Origin is a special competition, from its unique nature fostered by a state duopoly on the NRL to the passion it ignites that is generally reserved for only the fiercest international sporting rivalries.
There is no other event quite like it in the world and everything that can be done to protect it must be considered.
After all, AFL had their own State of Origin series that petered out and died over time due to nervous clubs not willing to risk their players in what was seen as a pointless series.
But for NRL fans and players, Origin is not pointless. In a sport with little international competition, Origin could almost be seen as a hotly contested, yearly World Cup between the two titans of the rugby league community. Both state teams would beat most international sides with ease but one crucial element would be missing in those hypothetical contests.
Passion is the fuel Origin has survived and flourished on for decades. Passion is what made Josh Morris limp back on to the field after tearing his PCL to tackle Greg Inglis and help give NSW their first series victory in nine years.
Passion is why Allan Langer answered Queensland’s SOS call to come back from England to fight for them one more time in 2001.
Without this passion, the game will wither into a husk of its former self and surely die, as it did in the AFL.
Unfortunately we can see a fleeting glimpse of this fading passion starting to occur with this Luke Keary situation.
When the new Origin eligibility criteria were introduced in 2012, Luke Keary was ruled as a New South Welshman despite growing up in Queensland and idolising their players as any young Queensland fan is bound by state law to do.
Naturally, there is some discomfort, then, that he is being forced to play for New South Wales and one can hardly blame him for that. In his mind he surely was a Queenslander – after all, he wrote to Todd Greenberg specifically asking whether his status could be changed.
I sympathise with him and this stubbornness does show his passion for his original state. The problem comes now that Keary is well and truly in talks for Origin selection, and he seems content to play for the Blues.
He has made a few feeble statements about how he is there for NSW “if they ever need me” and has been in and around the camp for a few years now, signaling his debut is imminent.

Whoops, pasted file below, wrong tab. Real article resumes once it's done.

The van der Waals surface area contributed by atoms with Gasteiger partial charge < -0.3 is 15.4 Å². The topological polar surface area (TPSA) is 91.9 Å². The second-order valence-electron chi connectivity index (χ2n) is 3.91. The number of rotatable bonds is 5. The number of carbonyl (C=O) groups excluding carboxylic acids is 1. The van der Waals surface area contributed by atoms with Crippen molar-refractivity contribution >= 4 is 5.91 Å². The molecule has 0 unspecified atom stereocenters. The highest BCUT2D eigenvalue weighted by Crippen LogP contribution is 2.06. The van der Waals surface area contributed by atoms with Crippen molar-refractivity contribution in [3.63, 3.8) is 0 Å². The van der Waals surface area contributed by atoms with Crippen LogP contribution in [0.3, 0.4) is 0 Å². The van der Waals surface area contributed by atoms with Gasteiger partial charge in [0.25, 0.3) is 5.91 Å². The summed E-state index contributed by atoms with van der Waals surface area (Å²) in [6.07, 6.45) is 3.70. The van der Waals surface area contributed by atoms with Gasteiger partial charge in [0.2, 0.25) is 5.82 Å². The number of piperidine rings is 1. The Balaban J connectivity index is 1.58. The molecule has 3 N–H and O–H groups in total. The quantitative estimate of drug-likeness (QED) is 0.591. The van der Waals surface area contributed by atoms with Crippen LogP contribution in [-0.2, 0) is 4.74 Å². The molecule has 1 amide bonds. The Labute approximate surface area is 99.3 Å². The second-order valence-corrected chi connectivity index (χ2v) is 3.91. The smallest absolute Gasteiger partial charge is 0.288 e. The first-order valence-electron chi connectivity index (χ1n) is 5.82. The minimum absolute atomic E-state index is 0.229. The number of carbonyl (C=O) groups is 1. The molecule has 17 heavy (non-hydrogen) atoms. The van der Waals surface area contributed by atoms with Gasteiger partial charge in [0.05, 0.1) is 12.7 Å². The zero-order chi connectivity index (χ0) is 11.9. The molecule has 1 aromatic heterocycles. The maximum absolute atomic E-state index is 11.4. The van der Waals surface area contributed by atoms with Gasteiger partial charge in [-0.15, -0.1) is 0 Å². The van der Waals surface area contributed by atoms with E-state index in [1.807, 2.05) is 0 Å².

But fans of Origin don’t want someone to have to play for their state. They want them to fight for every chance they get to put on their maroon or blue jersey. No doubt the rumored $30,000 payment per game is alluring to players even on Keary’s salary, but it can’t just be about the money in Origin or the fans will sense it and the money will dry up anyway.
Now is the time, with recent talks firing up again about Queensland trying to poach Keary, for him to decide which direction to go in and stick with it with all his heart.
If he really has had a change of heart then he should come out firing, throw all the speculation away and shout from the rooftops about how he bleeds blue.
However, the fact that he hasn’t done this and allows rumors to keep swirling suggests he really does want to play for Queensland and is only begrudgingly putting on the opposition jersey.
Luke, if you still feel yourself a Queenslander, then fight for that. Fight to play for them and take it to the highest authority you can. NSW fans might not like it but they will respect it and your home state will love you for it.
It’s not the easy option but Origin isn’t about it being easy.
If you are a Queenslander, then be a Queenslander. If you are a New South Welshman, then be a New South Welshman.
The only thing Origin demands of you is to not be soft and, if you play for New South Wales despite still loving Queensland, then that is the soft way out and an unforgivable sin to both states.